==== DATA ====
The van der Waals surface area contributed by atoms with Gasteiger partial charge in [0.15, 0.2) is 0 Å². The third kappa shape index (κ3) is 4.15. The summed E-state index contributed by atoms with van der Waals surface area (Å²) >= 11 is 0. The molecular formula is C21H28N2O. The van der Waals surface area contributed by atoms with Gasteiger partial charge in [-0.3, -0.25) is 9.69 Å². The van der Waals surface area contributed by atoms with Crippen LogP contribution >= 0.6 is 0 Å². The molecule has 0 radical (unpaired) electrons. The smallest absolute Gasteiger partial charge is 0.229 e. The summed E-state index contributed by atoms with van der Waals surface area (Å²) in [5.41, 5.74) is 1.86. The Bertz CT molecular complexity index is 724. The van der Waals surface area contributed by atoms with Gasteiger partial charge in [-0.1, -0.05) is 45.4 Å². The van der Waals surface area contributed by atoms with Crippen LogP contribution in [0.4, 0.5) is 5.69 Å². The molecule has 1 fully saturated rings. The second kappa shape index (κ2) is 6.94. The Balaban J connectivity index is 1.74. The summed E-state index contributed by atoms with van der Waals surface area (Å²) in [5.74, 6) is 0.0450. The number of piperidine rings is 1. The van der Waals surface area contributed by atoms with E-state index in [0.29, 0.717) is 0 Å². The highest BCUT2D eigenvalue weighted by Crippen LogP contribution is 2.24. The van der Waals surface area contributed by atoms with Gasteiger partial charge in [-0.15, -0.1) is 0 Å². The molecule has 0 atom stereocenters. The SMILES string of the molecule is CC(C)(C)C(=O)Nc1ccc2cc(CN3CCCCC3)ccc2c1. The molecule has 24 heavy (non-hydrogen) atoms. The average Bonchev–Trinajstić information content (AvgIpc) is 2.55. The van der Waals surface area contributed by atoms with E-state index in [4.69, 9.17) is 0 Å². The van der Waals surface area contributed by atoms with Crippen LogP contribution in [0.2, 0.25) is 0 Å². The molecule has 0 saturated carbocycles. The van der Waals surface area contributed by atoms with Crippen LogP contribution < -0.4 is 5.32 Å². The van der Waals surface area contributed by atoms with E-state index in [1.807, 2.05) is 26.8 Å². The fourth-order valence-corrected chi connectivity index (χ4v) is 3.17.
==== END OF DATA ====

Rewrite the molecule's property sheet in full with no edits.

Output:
The van der Waals surface area contributed by atoms with Gasteiger partial charge in [0.15, 0.2) is 0 Å². The third kappa shape index (κ3) is 4.15. The summed E-state index contributed by atoms with van der Waals surface area (Å²) >= 11 is 0. The molecular formula is C21H28N2O. The van der Waals surface area contributed by atoms with Gasteiger partial charge in [-0.3, -0.25) is 9.69 Å². The van der Waals surface area contributed by atoms with Crippen LogP contribution >= 0.6 is 0 Å². The molecule has 0 radical (unpaired) electrons. The smallest absolute Gasteiger partial charge is 0.229 e. The summed E-state index contributed by atoms with van der Waals surface area (Å²) in [5.41, 5.74) is 1.86. The Bertz CT molecular complexity index is 724. The van der Waals surface area contributed by atoms with Gasteiger partial charge in [-0.1, -0.05) is 45.4 Å². The van der Waals surface area contributed by atoms with Crippen LogP contribution in [0.4, 0.5) is 5.69 Å². The molecule has 1 fully saturated rings. The second kappa shape index (κ2) is 6.94. The Balaban J connectivity index is 1.74. The summed E-state index contributed by atoms with van der Waals surface area (Å²) in [5.74, 6) is 0.0450. The number of piperidine rings is 1. The van der Waals surface area contributed by atoms with E-state index in [0.29, 0.717) is 0 Å². The highest BCUT2D eigenvalue weighted by Crippen LogP contribution is 2.24. The van der Waals surface area contributed by atoms with Gasteiger partial charge in [-0.15, -0.1) is 0 Å². The molecule has 0 atom stereocenters. The SMILES string of the molecule is CC(C)(C)C(=O)Nc1ccc2cc(CN3CCCCC3)ccc2c1. The molecule has 24 heavy (non-hydrogen) atoms. The average Bonchev–Trinajstić information content (AvgIpc) is 2.55. The van der Waals surface area contributed by atoms with E-state index in [4.69, 9.17) is 0 Å². The van der Waals surface area contributed by atoms with Crippen LogP contribution in [0.2, 0.25) is 0 Å². The molecule has 0 saturated carbocycles. The van der Waals surface area contributed by atoms with Crippen LogP contribution < -0.4 is 5.32 Å². The van der Waals surface area contributed by atoms with E-state index in [1.807, 2.05) is 26.8 Å². The fourth-order valence-corrected chi connectivity index (χ4v) is 3.17.